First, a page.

• VERSUS ARTHRITIS video exercises – VersusArthtitis used to have loads of wonderful videos for each system like the neck, shoulder, knee, ankle and so on.  I can’t find any of them except the one For Back Pain.  If you manage to locate them, please email me with details [email protected].   I have found some on their YouTube page but at the moment, they seem to be very disorganised.
  • HELPGUIDE.ORG – a great place to refer patients to for self-help material regarding mental health problems and stress.  You should dip in yourself – you might find something that helps your own life, like relationships, self-esteem and so on.  The more you use it, the better you can advise patients.
  • NORTHUMBERLAND SELF-HELP BOOKLETS – these are amazing. Don’t just dish them out to patients.  Read them.  Get familiar with the content.  Is great for CSA.
  • LIVING LIFE TO THE FULL – another great website for patient (and yourself?). This is a powerful life skills resource written by a Psychiatrist using a Cognitive Behaviour Therapy (CBT) approach and also in helping people use these skills in everday life. You have to register, but it is a one-off process and FREE.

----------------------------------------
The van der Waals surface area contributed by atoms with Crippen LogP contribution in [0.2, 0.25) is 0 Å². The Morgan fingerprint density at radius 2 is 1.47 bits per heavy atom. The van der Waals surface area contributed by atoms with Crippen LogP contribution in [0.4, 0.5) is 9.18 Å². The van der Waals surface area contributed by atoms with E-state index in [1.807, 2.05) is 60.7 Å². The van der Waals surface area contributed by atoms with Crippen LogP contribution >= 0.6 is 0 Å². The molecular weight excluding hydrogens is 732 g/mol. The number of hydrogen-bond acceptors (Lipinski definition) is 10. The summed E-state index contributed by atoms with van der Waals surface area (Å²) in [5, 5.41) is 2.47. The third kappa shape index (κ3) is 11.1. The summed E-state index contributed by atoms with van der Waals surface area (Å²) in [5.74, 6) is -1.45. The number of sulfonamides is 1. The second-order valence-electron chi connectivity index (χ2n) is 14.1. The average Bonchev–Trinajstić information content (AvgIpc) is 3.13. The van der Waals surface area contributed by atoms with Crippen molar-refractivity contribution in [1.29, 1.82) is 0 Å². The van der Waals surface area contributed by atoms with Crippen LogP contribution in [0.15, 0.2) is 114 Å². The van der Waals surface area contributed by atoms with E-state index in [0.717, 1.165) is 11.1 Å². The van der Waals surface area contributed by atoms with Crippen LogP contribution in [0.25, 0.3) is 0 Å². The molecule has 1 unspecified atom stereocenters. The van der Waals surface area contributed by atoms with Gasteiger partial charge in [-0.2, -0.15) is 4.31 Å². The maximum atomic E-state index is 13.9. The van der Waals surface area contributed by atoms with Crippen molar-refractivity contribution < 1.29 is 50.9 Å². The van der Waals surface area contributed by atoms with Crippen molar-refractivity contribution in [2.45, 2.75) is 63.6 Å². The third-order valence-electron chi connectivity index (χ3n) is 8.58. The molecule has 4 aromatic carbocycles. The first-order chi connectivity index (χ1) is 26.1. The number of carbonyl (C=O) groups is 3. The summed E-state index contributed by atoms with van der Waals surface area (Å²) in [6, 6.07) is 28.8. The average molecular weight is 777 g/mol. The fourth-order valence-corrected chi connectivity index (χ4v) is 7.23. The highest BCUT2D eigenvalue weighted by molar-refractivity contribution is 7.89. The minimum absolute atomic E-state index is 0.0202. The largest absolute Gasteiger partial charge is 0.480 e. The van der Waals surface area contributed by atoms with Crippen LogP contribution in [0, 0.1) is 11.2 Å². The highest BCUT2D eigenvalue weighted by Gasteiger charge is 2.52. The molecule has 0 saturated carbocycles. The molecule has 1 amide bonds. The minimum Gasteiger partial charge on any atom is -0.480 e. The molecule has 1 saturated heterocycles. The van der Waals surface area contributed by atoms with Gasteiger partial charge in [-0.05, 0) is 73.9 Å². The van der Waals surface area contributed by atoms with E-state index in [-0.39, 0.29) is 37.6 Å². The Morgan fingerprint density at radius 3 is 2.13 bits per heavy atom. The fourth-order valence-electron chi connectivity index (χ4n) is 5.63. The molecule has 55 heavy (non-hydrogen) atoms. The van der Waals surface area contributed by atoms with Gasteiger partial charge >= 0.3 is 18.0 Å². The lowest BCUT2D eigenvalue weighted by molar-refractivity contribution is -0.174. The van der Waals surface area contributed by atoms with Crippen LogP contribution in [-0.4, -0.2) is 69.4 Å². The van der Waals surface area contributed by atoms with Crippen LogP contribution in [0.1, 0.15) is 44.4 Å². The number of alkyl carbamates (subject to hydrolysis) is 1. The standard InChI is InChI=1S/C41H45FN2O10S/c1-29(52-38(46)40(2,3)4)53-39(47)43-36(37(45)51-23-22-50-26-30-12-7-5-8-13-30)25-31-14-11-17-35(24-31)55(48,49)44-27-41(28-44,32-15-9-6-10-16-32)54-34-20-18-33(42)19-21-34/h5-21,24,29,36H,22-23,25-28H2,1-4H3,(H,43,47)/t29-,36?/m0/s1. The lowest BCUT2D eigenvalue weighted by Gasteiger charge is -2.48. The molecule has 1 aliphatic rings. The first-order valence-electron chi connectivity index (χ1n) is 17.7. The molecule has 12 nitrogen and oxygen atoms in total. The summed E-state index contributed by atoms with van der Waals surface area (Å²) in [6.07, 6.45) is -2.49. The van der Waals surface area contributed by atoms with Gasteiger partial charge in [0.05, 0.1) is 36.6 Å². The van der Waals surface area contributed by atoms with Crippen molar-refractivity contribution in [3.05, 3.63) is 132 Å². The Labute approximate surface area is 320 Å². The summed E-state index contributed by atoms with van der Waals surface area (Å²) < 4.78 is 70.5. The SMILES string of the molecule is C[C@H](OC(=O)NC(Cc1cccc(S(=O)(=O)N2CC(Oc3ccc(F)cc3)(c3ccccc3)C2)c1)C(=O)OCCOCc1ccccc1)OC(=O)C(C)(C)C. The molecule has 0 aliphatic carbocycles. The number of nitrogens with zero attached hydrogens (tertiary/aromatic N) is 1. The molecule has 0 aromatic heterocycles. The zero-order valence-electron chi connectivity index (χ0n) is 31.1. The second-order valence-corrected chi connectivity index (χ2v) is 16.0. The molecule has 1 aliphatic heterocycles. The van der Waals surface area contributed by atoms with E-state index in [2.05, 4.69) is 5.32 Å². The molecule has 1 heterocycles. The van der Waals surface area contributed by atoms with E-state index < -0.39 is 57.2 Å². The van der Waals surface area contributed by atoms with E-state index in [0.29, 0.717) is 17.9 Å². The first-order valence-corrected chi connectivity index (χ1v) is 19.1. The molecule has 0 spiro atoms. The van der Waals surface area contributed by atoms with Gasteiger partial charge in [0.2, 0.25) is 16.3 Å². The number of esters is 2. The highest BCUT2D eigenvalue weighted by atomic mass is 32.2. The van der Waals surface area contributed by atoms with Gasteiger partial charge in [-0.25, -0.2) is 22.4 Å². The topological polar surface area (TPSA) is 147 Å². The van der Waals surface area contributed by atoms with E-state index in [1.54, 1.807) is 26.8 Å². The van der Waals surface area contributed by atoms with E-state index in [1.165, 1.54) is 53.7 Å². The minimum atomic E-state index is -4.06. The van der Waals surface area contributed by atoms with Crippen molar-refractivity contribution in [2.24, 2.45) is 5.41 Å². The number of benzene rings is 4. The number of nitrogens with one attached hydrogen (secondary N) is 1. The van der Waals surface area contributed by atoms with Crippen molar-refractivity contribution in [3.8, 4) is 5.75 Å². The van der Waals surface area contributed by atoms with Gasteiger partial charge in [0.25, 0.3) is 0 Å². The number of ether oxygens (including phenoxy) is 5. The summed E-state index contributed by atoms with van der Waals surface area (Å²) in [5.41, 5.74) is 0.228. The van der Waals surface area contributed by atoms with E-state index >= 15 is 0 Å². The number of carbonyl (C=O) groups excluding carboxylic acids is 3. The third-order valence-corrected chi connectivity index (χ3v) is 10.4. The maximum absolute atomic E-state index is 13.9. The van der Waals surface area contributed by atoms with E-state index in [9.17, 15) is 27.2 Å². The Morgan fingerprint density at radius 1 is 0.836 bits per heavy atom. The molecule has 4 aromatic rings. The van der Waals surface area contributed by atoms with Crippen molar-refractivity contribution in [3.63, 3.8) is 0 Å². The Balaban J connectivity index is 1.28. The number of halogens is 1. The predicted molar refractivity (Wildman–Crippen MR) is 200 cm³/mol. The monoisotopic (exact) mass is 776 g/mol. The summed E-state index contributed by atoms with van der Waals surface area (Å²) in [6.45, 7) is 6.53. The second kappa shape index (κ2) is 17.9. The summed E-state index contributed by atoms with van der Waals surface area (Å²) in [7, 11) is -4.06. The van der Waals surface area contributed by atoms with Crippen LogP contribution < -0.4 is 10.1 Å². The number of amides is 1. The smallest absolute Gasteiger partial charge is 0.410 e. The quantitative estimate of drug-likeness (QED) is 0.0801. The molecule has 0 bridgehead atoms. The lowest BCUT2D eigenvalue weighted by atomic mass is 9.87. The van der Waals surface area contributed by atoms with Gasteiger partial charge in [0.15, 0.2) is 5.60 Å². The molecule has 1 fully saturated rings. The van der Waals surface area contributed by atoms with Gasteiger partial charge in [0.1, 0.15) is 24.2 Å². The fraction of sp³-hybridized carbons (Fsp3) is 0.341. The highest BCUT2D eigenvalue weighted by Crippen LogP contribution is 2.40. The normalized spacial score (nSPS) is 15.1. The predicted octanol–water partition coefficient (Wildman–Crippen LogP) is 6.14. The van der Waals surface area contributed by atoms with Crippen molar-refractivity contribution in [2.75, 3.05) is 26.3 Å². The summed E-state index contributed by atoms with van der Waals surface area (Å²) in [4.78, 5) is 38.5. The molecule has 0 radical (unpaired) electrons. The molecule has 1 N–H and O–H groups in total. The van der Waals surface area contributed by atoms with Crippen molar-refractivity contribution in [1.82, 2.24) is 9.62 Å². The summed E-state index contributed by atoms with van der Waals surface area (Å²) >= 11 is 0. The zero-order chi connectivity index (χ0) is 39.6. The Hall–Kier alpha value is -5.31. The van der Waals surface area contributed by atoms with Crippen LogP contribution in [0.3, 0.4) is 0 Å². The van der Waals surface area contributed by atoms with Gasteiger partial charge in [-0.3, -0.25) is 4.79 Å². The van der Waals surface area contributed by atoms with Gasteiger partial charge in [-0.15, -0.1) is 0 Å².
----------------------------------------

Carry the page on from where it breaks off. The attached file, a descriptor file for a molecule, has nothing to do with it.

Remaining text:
• EMBARASSING PROBLEMS – As the name suggest, embarassing problems like “a chronic anal itch” and you don’t know what to advise.  If it’s an embarassing problem and you don’t know how to advise, try looking here first.
  • DRUGS: Talk to Frank – Now, I’m one that is not so clued up on drugs and sometimes patients talk to you as if they expect you to know everything about the street drug that they take.  Well, Talk to Frank is a great place for you and them!  Also covers things like Cannibis oil.
  • TRAVEL HEALTH ADVICE: FitForTravel – Click the Destinations section and search for the country your patient is travelling to. The website is provided by the NHS (Scotland). It gives travel health information for people travelling abroad from the UK. Dead easy to use and provides concise information that will not overwhelm you.
  • NICE EVIDENCE – just type what you’re looking for and hit the search button.   Make better, faster, evidence-based decisions.  Searches authoritative evidence in health, social care and public health.